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dc.contributor.advisorPercudani, Riccardo-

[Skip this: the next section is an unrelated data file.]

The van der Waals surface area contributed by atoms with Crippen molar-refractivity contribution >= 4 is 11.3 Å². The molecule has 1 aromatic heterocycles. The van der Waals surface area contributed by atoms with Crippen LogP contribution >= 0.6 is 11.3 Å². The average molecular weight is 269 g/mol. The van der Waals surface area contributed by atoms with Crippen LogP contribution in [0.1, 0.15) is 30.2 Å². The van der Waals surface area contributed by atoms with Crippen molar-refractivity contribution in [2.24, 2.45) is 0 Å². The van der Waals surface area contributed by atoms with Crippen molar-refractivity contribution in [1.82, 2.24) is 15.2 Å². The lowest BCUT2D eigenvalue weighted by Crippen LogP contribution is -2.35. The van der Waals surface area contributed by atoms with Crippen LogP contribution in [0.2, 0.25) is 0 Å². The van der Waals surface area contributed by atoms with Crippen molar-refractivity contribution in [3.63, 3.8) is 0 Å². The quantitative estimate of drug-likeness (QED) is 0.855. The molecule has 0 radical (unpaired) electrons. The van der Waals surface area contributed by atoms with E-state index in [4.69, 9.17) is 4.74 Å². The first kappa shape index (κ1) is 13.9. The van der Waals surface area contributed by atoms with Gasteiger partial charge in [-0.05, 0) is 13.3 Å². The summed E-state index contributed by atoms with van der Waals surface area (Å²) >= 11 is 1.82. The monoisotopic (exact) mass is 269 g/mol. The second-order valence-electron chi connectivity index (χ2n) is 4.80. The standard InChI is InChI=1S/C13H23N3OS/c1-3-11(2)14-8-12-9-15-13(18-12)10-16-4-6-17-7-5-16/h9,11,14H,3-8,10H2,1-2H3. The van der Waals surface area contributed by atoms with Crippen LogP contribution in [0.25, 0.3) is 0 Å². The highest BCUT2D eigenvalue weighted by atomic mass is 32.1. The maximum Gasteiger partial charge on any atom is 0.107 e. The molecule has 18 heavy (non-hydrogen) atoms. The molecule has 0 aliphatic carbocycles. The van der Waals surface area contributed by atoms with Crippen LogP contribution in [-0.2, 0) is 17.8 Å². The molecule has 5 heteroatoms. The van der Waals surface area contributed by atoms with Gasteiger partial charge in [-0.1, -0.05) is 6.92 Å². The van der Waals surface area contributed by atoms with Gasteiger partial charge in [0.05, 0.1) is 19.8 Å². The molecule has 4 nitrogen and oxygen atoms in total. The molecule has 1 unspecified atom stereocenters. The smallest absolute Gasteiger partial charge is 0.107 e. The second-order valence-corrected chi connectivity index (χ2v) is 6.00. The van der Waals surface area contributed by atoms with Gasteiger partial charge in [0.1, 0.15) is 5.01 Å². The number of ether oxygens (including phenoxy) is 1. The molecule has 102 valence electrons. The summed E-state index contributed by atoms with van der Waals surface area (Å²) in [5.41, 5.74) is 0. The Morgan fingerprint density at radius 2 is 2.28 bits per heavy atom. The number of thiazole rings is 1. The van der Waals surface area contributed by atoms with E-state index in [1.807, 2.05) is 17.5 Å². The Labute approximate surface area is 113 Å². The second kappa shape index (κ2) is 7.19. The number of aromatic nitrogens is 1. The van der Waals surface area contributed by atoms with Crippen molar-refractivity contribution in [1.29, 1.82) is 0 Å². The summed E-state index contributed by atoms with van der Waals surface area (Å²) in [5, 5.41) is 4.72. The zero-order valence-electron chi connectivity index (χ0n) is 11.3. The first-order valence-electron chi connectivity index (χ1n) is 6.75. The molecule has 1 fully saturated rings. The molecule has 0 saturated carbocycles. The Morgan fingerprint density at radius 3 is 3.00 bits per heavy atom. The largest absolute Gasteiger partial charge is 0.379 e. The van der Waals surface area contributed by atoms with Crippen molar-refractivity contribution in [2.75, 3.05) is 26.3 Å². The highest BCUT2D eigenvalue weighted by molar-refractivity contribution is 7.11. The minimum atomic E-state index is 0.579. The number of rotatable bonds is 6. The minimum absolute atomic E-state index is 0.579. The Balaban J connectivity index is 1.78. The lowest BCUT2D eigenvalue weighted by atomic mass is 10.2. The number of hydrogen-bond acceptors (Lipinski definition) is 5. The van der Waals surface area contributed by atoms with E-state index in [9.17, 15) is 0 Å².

dc.contributor.authorLiuzzi, Anastasia-